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A Dynamic Model of Specialization and Market Development as Engines of Economic Growth

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  • Phillips, Kerk L.

Abstract

This paper constructs a model of growth based on Adam Smith's notions of specialization and extent of the market. We seek to explain the following stylized facts. 1) The share of household production in total output has fallen over time as the economy has grown. 2) Services as a percent of GDP have risen at the same time. In this paper growth depends on specialization of labor according to comparative advantage in production and learning-by-doing in transactions services. It is a model of sustained, but not infinite, growth. Indeed, the main point of the paper is that it is possible to build growth models that match the historic experience without relying in unbounded growth. The model can replicate the above stylized facts for reasonable annual GDP growth rates. Simulations show that inequality over the growth episode is characterized by an inverted U-shaped curve.

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File URL: http://mpra.ub.uni-muenchen.de/38248/
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Bibliographic Info

Paper provided by University Library of Munich, Germany in its series MPRA Paper with number 23500.

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Date of creation: Mar 2010
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Handle: RePEc:pra:mprapa:23500

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Keywords: growth; extent of the market; market development; specvialization;

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References

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  1. Ng, Y.K. & Yang, X., 1999. "Specialization, Information, and Growth: A Sequential Equilibrium Analysis," Papers 7, Chicago - Graduate School of Business.
  2. Yang, Xiaokai & Borland, Jeff, 1991. "A Microeconomic Mechanism for Economic Growth," Journal of Political Economy, University of Chicago Press, vol. 99(3), pages 460-82, June.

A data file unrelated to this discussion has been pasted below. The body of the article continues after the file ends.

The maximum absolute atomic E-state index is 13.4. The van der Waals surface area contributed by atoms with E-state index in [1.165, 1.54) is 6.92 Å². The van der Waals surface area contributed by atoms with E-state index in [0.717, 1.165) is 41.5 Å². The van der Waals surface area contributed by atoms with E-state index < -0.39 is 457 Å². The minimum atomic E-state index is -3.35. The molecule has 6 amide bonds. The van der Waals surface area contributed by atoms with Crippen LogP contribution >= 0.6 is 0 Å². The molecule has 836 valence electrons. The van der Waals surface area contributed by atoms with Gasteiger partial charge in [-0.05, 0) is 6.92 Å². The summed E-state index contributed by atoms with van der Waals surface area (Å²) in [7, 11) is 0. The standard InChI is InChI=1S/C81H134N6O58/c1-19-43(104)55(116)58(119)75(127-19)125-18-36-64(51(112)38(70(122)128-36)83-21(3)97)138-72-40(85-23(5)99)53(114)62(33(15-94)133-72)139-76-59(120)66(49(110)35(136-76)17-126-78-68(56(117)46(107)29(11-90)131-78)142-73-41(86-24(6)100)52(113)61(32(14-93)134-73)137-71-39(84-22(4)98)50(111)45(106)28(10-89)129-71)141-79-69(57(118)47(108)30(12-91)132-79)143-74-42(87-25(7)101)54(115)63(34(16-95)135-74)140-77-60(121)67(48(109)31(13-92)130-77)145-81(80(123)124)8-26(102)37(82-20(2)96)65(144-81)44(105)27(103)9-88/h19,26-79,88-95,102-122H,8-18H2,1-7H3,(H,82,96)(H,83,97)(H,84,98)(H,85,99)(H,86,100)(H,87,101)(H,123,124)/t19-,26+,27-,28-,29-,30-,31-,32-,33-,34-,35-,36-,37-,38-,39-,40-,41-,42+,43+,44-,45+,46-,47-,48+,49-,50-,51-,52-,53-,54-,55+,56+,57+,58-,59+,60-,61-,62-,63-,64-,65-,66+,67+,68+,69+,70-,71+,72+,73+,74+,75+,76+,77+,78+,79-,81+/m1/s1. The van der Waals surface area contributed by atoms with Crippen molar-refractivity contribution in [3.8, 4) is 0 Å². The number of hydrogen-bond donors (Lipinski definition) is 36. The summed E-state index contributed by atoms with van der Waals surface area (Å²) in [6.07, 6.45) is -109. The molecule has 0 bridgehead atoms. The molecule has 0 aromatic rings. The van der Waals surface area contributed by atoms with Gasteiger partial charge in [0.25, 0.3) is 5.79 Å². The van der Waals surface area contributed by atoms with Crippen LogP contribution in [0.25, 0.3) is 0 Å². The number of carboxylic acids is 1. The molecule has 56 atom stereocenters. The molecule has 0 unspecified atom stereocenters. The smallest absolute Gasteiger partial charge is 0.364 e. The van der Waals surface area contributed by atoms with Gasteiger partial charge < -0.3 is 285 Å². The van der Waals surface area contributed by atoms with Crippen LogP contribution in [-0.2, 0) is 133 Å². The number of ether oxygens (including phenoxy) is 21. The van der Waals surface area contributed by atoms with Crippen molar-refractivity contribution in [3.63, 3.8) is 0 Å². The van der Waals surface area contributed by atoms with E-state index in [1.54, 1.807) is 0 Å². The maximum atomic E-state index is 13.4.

3. Gene M. Grossman & Elhanan Helpman, 1991. "Quality Ladders in the Theory of Growth," NBER Working Papers 3099, National Bureau of Economic Research, Inc.
  4. Paul M Romer, 1999. "Increasing Returns and Long-Run Growth," Levine's Working Paper Archive 2232, David K. Levine.
  5. Locay, Luis, 1990. "Economic Development and the Division of Production between Households and Markets," Journal of Political Economy, University of Chicago Press, vol. 98(5), pages 965-82, October.
  6. Philippe Aghion & Peter Howitt, 1990. "A Model of Growth Through Creative Destruction," NBER Working Papers 3223, National Bureau of Economic Research, Inc.
  7. Young, Alwyn, 1993. "Invention and Bounded Learning by Doing," Journal of Political Economy, University of Chicago Press, vol. 101(3), pages 443-72, June.
  8. Bartolini, Stefano & Bonatti, Luigi, 2007. "Endogenous growth, decline in social capital and expansion of market activities," MPRA Paper 3341, University Library of Munich, Germany.
  9. Devereux, John & Locay, Luis, 1992. "Specialization, Household Production, and the Measurement of Economic Growth," American Economic Review, American Economic Association, vol. 82(2), pages 399-403, May.
  10. Lucas, Robert Jr., 1988. "On the mechanics of economic development," Journal of Monetary Economics, Elsevier, vol. 22(1), pages 3-42, July.
  11. Fishman, Arthur & Simhon, Avi, 2002. " The Division of Labor, Inequality and Growth," Journal of Economic Growth, Springer, vol. 7(2), pages 117-36, June.
  12. Kim, Sunwoong, 1989. "Labor Specialization and the Extent of the Market," Journal of Political Economy, University of Chicago Press, vol. 97(3), pages 692-705, June.
  13. Segerstrom, Paul S & Anant, T C A & Dinopoulos, Elias, 1990. "A Schumpeterian Model of the Product Life Cycle," American Economic Review, American Economic Association, vol. 80(5), pages 1077-91, December.
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